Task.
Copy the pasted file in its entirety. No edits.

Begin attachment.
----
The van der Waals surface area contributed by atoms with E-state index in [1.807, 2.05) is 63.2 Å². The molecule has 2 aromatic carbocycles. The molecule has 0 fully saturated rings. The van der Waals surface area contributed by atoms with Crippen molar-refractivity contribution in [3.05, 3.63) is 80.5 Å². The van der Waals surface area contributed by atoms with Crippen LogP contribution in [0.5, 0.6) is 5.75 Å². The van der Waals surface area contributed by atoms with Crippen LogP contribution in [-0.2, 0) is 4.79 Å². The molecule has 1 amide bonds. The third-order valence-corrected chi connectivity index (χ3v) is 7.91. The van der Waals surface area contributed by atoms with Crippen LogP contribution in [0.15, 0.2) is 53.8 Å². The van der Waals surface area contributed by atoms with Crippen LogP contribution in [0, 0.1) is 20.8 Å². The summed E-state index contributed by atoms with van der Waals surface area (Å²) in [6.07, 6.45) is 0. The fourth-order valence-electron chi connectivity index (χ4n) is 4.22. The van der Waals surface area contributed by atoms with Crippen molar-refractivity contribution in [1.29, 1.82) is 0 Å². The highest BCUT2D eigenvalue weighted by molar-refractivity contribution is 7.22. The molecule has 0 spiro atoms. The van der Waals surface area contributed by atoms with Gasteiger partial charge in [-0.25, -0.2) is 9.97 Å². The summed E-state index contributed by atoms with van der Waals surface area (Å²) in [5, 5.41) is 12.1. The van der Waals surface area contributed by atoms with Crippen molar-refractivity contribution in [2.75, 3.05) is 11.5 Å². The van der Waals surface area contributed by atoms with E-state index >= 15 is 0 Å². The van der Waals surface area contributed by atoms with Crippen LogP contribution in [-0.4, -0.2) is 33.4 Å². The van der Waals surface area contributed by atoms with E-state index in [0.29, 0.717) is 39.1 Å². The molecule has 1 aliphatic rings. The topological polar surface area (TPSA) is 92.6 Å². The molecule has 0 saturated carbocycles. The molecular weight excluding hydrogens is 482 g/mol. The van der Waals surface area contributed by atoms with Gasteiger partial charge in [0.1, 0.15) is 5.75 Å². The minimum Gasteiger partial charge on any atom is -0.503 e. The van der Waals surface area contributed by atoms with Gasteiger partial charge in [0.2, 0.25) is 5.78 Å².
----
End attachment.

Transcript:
The van der Waals surface area contributed by atoms with E-state index in [1.807, 2.05) is 63.2 Å². The molecule has 2 aromatic carbocycles. The molecule has 0 fully saturated rings. The van der Waals surface area contributed by atoms with Crippen molar-refractivity contribution in [3.05, 3.63) is 80.5 Å². The van der Waals surface area contributed by atoms with Crippen LogP contribution in [0.5, 0.6) is 5.75 Å². The van der Waals surface area contributed by atoms with Crippen LogP contribution in [-0.2, 0) is 4.79 Å². The molecule has 1 amide bonds. The third-order valence-corrected chi connectivity index (χ3v) is 7.91. The van der Waals surface area contributed by atoms with Crippen LogP contribution in [0.15, 0.2) is 53.8 Å². The van der Waals surface area contributed by atoms with Crippen LogP contribution in [0, 0.1) is 20.8 Å². The summed E-state index contributed by atoms with van der Waals surface area (Å²) in [6.07, 6.45) is 0. The fourth-order valence-electron chi connectivity index (χ4n) is 4.22. The van der Waals surface area contributed by atoms with Crippen molar-refractivity contribution in [1.29, 1.82) is 0 Å². The highest BCUT2D eigenvalue weighted by molar-refractivity contribution is 7.22. The molecule has 0 spiro atoms. The van der Waals surface area contributed by atoms with Gasteiger partial charge in [-0.25, -0.2) is 9.97 Å². The summed E-state index contributed by atoms with van der Waals surface area (Å²) in [5, 5.41) is 12.1. The van der Waals surface area contributed by atoms with Crippen molar-refractivity contribution in [2.75, 3.05) is 11.5 Å². The van der Waals surface area contributed by atoms with E-state index >= 15 is 0 Å². The van der Waals surface area contributed by atoms with Crippen LogP contribution in [-0.4, -0.2) is 33.4 Å². The van der Waals surface area contributed by atoms with E-state index in [0.29, 0.717) is 39.1 Å². The molecule has 1 aliphatic rings. The topological polar surface area (TPSA) is 92.6 Å². The molecule has 0 saturated carbocycles. The molecular weight excluding hydrogens is 482 g/mol. The van der Waals surface area contributed by atoms with Gasteiger partial charge in [0.1, 0.15) is 5.75 Å². The minimum Gasteiger partial charge on any atom is -0.503 e. The van der Waals surface area contributed by atoms with Gasteiger partial charge in [0.2, 0.25) is 5.78 Å².